Perhaps the thing that makes the movie so intriguing when it's all said and done, is that it gives us a glimpse into one of the possible futures we face if our world continues toward the path of turmoil, and affords us a unique opportunity to peer into the proverbial magic mirror to see what's to come.  Does this mean we'll have a highly divided class-based society and sacrifice children for the sake of government?  I can't say these things are outside the realm of possibility, given that human nature is more selfish than selfless, and in times where there's very little to go around, the greed of those who have all they need further exemplifies the destitution of those who don't.  As one who hasn't read the book series, I will be very curious to know what they're going to do with the next movie.  With this film having one of the best opening weekends of nearly any film in history, and with it still being a big deal weeks after its release, there's very little chance that a sequel isn't already in the planning stages, if not in the works.  I look very forward to what's coming next in this franchise, because this movie has sparked as much self-reflection in me as both Inception and Limitless - and that's a good thing.

Wednesday, April 11, 2012

The Gamut - tonight's playlist!!!

New premiers tonight from Mortification's new EP, along with a new song by POD from their forthcoming album!  Tune in at 9 PM EST and listen in via !

Tonight's playlist!
Prosthetic - Avundens Harskare (Death Metal)
Sanctifica - Lavendar (Avant-Garde Metal)
Atomic Opera - Justice (Progressive Metal)
Carrying the Fire - Bleeding Hearts and Bloody Hands (Hardcore)
Sass O' Frass Tunic - The Lord is a Well (Blues/Alternative)
Tefilla - Exorators Chapel (Technical Thrash Metal)
Eternal Mystery - The Purpose Driven Business (Grindcore)
Stryper - The Trooper (Classic Metal)
LSU - Magical Rainbow Door (Alternative Rock)
ReinXeed - Reach For the Sky (Power Metal)
Fourth Estate - The Hammer Song (Instrumental Guitar Rock)
Gorilla Warfare - The Great Depression (Hardcore)
Kekal - To Whom It May Concern (Avant-Garde Metal)
Love Coma - On My Way (Alternative Rock)
Essence of Sorrow - Trail of Tears (Progressive Metal)
Asher (CA) - The Shadow Hour (Female-fronted Melodic Metal)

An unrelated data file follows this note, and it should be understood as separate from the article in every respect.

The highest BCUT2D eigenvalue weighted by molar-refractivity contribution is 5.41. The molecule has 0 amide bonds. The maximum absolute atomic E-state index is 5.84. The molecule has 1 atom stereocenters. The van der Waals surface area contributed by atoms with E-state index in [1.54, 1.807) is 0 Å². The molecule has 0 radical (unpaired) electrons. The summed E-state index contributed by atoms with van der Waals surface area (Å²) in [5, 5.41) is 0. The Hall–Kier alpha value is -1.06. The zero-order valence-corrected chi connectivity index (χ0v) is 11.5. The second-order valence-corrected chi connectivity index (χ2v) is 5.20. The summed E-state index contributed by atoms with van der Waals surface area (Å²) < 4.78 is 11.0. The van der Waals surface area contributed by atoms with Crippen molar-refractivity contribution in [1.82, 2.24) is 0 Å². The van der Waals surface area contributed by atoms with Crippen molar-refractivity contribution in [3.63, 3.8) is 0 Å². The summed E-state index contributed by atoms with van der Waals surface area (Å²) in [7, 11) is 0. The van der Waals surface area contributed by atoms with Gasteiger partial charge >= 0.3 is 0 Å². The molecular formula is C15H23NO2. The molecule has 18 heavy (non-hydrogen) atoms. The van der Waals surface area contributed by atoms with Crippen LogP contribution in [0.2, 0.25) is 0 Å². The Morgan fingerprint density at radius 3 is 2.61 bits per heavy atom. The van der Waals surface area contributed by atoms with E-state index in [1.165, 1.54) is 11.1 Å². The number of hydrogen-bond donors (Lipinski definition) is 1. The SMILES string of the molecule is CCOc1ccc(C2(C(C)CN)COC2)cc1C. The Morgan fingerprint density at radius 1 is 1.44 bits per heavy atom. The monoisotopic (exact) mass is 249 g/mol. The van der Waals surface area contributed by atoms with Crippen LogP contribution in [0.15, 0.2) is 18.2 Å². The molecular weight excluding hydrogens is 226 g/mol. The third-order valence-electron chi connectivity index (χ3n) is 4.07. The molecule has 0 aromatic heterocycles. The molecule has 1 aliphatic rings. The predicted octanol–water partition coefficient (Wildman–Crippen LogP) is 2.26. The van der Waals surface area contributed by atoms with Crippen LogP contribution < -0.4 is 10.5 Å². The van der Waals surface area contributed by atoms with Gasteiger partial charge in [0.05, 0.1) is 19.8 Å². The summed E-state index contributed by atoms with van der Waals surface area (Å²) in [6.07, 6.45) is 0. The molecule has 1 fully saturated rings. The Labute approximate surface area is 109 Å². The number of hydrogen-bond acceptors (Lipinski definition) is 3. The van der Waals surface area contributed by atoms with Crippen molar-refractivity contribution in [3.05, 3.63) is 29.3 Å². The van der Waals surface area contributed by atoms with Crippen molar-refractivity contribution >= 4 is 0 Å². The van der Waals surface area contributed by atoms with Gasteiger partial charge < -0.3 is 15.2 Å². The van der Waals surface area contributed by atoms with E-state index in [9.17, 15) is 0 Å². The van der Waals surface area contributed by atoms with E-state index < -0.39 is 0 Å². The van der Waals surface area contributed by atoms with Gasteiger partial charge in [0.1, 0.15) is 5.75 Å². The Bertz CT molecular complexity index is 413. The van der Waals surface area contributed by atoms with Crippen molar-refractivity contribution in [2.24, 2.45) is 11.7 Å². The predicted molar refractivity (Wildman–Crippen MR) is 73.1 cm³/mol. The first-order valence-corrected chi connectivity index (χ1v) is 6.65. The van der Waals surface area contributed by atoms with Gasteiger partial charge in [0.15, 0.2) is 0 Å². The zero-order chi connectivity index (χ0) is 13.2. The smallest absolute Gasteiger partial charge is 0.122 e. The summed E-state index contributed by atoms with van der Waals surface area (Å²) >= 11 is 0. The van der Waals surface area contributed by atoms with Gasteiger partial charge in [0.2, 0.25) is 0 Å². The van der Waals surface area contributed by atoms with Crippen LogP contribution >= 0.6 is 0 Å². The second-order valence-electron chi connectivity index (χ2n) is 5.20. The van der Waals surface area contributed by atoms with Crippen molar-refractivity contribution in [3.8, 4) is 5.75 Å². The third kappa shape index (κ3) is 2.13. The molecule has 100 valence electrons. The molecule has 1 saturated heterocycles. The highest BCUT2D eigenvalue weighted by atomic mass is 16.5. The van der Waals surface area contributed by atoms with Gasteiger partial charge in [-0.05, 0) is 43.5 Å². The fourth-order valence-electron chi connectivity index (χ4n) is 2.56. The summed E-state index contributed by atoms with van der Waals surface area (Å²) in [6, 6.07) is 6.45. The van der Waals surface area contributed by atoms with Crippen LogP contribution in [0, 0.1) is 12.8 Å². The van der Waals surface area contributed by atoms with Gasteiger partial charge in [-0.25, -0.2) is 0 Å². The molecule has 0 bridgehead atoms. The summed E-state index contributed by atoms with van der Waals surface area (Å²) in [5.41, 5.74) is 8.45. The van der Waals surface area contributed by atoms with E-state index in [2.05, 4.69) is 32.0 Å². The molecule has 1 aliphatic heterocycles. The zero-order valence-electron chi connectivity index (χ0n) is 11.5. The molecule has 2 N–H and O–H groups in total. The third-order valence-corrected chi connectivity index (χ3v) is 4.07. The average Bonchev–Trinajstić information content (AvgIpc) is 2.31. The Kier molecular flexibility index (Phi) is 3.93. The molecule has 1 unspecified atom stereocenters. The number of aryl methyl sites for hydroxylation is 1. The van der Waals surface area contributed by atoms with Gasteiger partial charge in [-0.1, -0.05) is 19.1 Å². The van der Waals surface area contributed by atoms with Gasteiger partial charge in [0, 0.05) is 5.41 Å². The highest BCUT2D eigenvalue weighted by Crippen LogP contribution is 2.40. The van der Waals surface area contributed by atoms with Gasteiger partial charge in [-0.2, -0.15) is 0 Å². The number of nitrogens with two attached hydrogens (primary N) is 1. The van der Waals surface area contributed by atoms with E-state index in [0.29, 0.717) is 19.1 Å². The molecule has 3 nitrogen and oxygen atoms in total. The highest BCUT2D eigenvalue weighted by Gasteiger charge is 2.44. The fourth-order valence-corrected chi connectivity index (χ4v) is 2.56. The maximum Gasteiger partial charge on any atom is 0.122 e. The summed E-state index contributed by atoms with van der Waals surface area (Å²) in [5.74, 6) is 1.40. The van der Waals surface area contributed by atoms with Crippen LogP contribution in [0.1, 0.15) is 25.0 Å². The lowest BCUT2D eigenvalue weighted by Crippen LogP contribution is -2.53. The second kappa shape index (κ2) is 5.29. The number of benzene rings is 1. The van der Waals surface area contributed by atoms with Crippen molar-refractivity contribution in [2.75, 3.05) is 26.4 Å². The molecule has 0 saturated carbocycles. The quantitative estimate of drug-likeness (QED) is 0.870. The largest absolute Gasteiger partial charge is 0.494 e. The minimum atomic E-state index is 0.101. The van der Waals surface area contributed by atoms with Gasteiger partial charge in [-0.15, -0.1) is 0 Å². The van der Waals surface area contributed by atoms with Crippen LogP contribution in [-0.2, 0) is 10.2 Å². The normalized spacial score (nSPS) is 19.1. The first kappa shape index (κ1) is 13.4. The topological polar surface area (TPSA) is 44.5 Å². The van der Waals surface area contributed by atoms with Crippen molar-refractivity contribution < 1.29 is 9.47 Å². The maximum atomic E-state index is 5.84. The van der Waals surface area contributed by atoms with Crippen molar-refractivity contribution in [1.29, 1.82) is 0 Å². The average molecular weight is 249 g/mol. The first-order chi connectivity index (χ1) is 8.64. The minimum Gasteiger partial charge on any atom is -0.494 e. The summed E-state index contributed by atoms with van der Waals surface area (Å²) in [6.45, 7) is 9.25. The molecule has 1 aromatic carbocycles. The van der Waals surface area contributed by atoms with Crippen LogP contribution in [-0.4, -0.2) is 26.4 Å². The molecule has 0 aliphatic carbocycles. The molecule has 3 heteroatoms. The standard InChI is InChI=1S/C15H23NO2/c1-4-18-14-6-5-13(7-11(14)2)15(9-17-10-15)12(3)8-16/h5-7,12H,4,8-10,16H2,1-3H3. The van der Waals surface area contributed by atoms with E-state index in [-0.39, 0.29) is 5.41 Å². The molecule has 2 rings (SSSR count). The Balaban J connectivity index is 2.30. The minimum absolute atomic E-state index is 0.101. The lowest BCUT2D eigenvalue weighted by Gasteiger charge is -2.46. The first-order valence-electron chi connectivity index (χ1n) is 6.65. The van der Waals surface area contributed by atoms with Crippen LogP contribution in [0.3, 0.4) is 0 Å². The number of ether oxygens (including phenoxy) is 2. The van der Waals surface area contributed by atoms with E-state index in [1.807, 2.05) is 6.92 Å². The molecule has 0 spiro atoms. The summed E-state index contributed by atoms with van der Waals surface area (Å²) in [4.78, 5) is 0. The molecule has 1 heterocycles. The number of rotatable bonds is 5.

The Clergy - Purity (Female-fronted Punk/Alternative)
Mortification - Scribe of the Pentateuch (Thrash/Heavy Metal) -- The Gamut Premier!!!
POD - Eyez (Rapcore) -- The Gamut Premier!!!
Bloodgood - Shakin' It (Classic Metal)
Blah - You're Gonna Lose (Punk)
Rob Rock - Conqueror's Hymn (Power Metal)
Hero - Punch In the Face (Melodic Metal/Ballad)
Disciple - Not the Same (Groove Metal)
Divinefire - Hero (Power Metal)
Mortal - Alive and Awake (Industrial)
Disaffection - Stupid Ideas (Thrash Metal)
Sympathy - Bearing the Plague (Death Metal)
September - Lines Are Falling (Female-fronted Pop-Rock)
Fall of Echoes - Groaning (Progressive Metal)
Harmony - Fall Of Man (Power Metal)
Ecthirion - Immortality (Symphonic Extreme Metal)
Breaking the Fourth Wall - Nobody Names Their Kid Barbara Anymore (Post-Hardcore)
Pesticides - Nightmare (Death Metal)
Recon - Alive! (Classic Metal)
The Rekoning - Necessary Violence (Punk Rock)
Seventh Seal - Free (Commercial Metal)
I Built the Cross - Head High Heavy Heart (Technical Deathcore

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Monday, April 9, 2012

Album of the Moment - "The Prophecies" by Kenziner

Kenziner is a band I had heard of a time or two but hadn't picked up their albums. This is due, in part, to the fact that I hadn't seen them in stores, and also because every time I got the inkling to order one online (after listening to samples), there was always something that I wanted more or needed to order as time-sensitive because I would miss out on a pre-order special or limited edition thing. As such, they completely passed me by during their short run. A few weeks ago, however, I stumbled across the band's "The Prophecies" album during a little shopping trip with the wife. I was browsing through the clearance section of the Hastings Enertainment store in the community we were in (I remain a Hastings devotee), and found to my delight that there were a number of obscure metal releases in the clearance section, as well as a number of used titles that had been marked down as clearance. So I ended up snagging this Kenziner CD for all of $2 used. Pretty good deal, especially considering I didn't know that there would be other metal fans in the state of Nebraska that would even have heard of this band. Miracles can happen, though, right?